If there’s anyone who’s been a mainstay in their job in the NHL it’s Predators coach Barry Trotz.
Since the team began operations in 1998, Trotz has been the man behind the bench. That’s 14 seasons and never once has he been threatened to be dismissed. After Lindy Ruff was fired by the Buffalo Sabres, Trotz became the longest-tenured coach in the NHL.
With that in mind, here’s a question to ponder: Is Barry Trotz an elite NHL coach?
Think of the guys around the league you might consider for that label: Mike Babcock, Joel Quenneville, Dave Tippett, Claude Julien. All except Tippett have won a Stanley Cup but he hasn’t had the luxury of steady ownership. Trotz too has been running a team that’s had financial restrictions of a different kind.
GM David Poile has only recently spent big bucks and that was to match the Flyers’ offer sheet for captain Shea Weber. His monster deal aside, anyone that’s come to Nashville has done so with a modest contract and without superstar talent.
Yet still over those 14 seasons, the Predators have made the playoffs seven times. It wasn’t until their sixth season in the league that they made the postseason the first time, but since then they’ve only missed out twice. That kind of success says he’s doing something right.
There are some things working against him. Nashville has never won a division title. It wasn’t until the 2010-11 season that they finally escaped the first round of the playoffs. Last season saw them wind up the fourth-worst team in the league and their worst win percentage since 2001-02.
Does longevity mean being an elite coach though? That’s the debate here. Let us know what you think in our poll.
With their mothers traveling on the road trip — Matt Bartkowski‘s mom, Beth, has become a cult hero in Vancouver after another priceless media interview — the Canucks took back-to-back wins, moving them right back into the thick of the playoff fight in the Western Conference.
Up by a goal in the third period, defenseman Alex Biega played the hero, pulling the puck out of the crease after it got by Ryan Miller on a backhand shot from Kyle Chipchura, maintaining Vancouver’s lead.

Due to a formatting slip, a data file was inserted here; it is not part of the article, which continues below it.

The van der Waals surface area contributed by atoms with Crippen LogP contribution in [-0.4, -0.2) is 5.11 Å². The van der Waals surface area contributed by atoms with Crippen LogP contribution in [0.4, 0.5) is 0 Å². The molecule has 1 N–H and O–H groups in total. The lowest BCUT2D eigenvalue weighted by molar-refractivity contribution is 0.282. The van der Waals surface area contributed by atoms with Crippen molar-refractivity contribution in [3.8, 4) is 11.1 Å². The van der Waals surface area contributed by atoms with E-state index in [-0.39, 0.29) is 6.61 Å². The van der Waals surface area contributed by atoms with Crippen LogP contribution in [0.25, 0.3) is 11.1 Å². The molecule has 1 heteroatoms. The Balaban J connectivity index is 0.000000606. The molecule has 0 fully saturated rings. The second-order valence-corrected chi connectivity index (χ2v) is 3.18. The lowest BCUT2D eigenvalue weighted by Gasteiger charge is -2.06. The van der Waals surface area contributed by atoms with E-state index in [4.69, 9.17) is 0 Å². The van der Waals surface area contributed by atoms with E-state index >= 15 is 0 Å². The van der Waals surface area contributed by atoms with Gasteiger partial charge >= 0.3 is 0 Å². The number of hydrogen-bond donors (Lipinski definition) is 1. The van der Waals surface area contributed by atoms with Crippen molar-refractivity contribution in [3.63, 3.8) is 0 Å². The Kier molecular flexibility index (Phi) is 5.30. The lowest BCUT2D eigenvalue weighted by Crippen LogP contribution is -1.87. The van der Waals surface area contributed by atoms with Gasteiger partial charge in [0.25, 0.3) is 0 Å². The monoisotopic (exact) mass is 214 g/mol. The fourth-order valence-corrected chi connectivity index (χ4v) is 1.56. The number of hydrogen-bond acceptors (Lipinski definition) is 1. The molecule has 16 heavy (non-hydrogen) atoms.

Phaneuf burned on Zetterberg game-winner in Sens debut
“I put my stick there, he put (the puck) under and he made a good shot. I’ve got to have a better stick in that situation, but you’ve got to give him credit for that play.”
Phaneuf finished the night with a minus-one rating and two hits in almost 22 minutes of ice time, putting him second among Sens defensemen in that category behind Erik Karlsson, who played a whopping 33:30.
Phaneuf drilled Red Wings defenseman Danny DeKeyser with a hard slap shot early in the third period.
DeKeyser played one more shift — all of 10 seconds — before exiting the game.
Blashill says DeKeyser has a bruise, not a break. Will know more tomorrow, but probably day-to-day
The New York Rangers are likely too far behind the Washington Capitals to take any legitimate run at the Atlantic Division down the stretch.
But winners now of four straight, the Rangers have opened up a bit of a gap between them and other Eastern Conference teams in the playoff race. New York scored a 3-0 win over the Pittsburgh Penguins, winners in six of their last seven games, on Wednesday.
“Now, ultimately what they’re hoping from a Wideman perspective and the Players’ Association is that commissioner Gary Bettman will rule and he will reduce the number of games suspended down from 20,” said Dreger during a segment on NBCSN.
“Is he going to reduce it by three games? Five games seems a bit of a stretch. And when might he do that? There’s no timeline on this.”
7 hours of back and forth legal speak…otherwise known as the Wideman appeal has concluded in NYC.